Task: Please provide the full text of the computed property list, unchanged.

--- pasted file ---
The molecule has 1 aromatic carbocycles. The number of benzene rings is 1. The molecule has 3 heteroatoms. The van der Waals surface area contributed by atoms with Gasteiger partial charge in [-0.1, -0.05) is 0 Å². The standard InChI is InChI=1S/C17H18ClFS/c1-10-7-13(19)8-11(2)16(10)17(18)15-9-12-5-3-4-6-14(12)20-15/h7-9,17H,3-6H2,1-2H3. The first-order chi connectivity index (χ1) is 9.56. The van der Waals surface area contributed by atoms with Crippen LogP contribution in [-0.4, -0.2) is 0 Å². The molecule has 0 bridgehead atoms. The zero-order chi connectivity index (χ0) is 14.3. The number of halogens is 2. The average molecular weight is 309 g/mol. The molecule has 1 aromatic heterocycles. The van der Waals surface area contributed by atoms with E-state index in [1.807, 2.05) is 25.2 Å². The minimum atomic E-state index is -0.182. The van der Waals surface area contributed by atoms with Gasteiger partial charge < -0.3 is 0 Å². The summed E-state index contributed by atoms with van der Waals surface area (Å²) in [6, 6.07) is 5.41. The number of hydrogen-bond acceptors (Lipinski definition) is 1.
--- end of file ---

The molecule has 1 aromatic carbocycles. The number of benzene rings is 1. The molecule has 3 heteroatoms. The van der Waals surface area contributed by atoms with Gasteiger partial charge in [-0.1, -0.05) is 0 Å². The standard InChI is InChI=1S/C17H18ClFS/c1-10-7-13(19)8-11(2)16(10)17(18)15-9-12-5-3-4-6-14(12)20-15/h7-9,17H,3-6H2,1-2H3. The first-order chi connectivity index (χ1) is 9.56. The van der Waals surface area contributed by atoms with Crippen LogP contribution in [-0.4, -0.2) is 0 Å². The molecule has 0 bridgehead atoms. The zero-order chi connectivity index (χ0) is 14.3. The number of halogens is 2. The average molecular weight is 309 g/mol. The molecule has 1 aromatic heterocycles. The van der Waals surface area contributed by atoms with E-state index in [1.807, 2.05) is 25.2 Å². The minimum atomic E-state index is -0.182. The van der Waals surface area contributed by atoms with Gasteiger partial charge < -0.3 is 0 Å². The summed E-state index contributed by atoms with van der Waals surface area (Å²) in [6, 6.07) is 5.41. The number of hydrogen-bond acceptors (Lipinski definition) is 1.